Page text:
You may have seen blue, or green plaques on buildings around the borough. These are to identify places of historical interest, either because someone who made a significant contribution to national life, or to Newham has at some time, lived there.
We provide informational street signs with the history of the street name, and place blue plaques on buildings to commemorate a link with people, or green ones, which highlight places and events of historical value.
There are at least 200 streets in the borough named after people that have made a significant impact or contribution to history.
As part of the heritage programme started in 2016, we replace signs in streets and add plaques on buildings that have significant historical links with the borough. The new road signs feature the crest of the London Borough of Newham plus a short inscription about the people or the place behind the names.
“Many of our residents live in streets, unaware that they have a rich history behind their names. Sprucing up our street signs in this way allows our residents take pride not only in their shared heritage but encourages them to look after and play an active part in their community neighbourhood.”
Councillor Ken Clark,
Cabinet member for building communities, public affairs, regeneration and planning
The first batch of new signs replaced included Howards Road, at the junction with Balaam Street in Plaistow. The street is named after pharmacist Luke Howard, 1772-1864, who was a scientist and has been called the father of meteorology. He named the three principal categories of clouds – cumulus, stratus, and cirrus. He formed the pharmaceutical company of Allen and Howard, which had a factory in Plaistow. He also lived in Chesterton House in Balaam Street.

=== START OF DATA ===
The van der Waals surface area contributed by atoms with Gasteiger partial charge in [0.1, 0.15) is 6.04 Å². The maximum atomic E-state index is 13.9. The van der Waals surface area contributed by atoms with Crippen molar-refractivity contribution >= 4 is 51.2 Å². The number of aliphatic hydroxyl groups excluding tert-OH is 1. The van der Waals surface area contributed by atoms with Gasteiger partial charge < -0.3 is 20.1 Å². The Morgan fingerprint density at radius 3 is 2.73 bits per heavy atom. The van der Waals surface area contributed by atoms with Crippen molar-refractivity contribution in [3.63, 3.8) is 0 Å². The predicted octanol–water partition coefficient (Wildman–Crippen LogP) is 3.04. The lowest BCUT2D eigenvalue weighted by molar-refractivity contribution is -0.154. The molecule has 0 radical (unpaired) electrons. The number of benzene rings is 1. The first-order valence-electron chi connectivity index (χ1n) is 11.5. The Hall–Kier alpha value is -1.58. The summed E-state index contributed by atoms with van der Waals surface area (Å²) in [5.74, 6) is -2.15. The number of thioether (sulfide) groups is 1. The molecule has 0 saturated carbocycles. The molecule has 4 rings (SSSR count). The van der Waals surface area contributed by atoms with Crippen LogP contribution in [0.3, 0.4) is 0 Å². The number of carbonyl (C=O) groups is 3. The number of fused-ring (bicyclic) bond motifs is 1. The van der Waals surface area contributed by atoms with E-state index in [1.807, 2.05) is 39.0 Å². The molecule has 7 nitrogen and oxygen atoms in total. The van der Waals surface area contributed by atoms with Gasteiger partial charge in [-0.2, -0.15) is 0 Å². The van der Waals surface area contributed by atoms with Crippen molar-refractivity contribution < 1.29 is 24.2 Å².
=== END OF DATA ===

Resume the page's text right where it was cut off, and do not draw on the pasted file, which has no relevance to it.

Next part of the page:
Other signs we have replaced include Croombs Road, Wilkinson Road, Atkinson Road, Hoskins Close and Lawson Close in Custom House, all named after people connected with speedway racing at the West Ham Stadium that stood close by.
As part of our heritage programme we place blue plaques on places that commemorate a link with people, or green ones, which highlight places and events of historical value.
What do you know about the street where you live?
If you think the place you live has an important historical interest and deserves a plaque, contact us and explain why. Your nomination will be considered by a heritage panel, and if successful, we’ll come and put a plaque on the building so everyone can learn about its importance.
To nominate a place or person, contact your local Community Neighbourhood Team using the details below: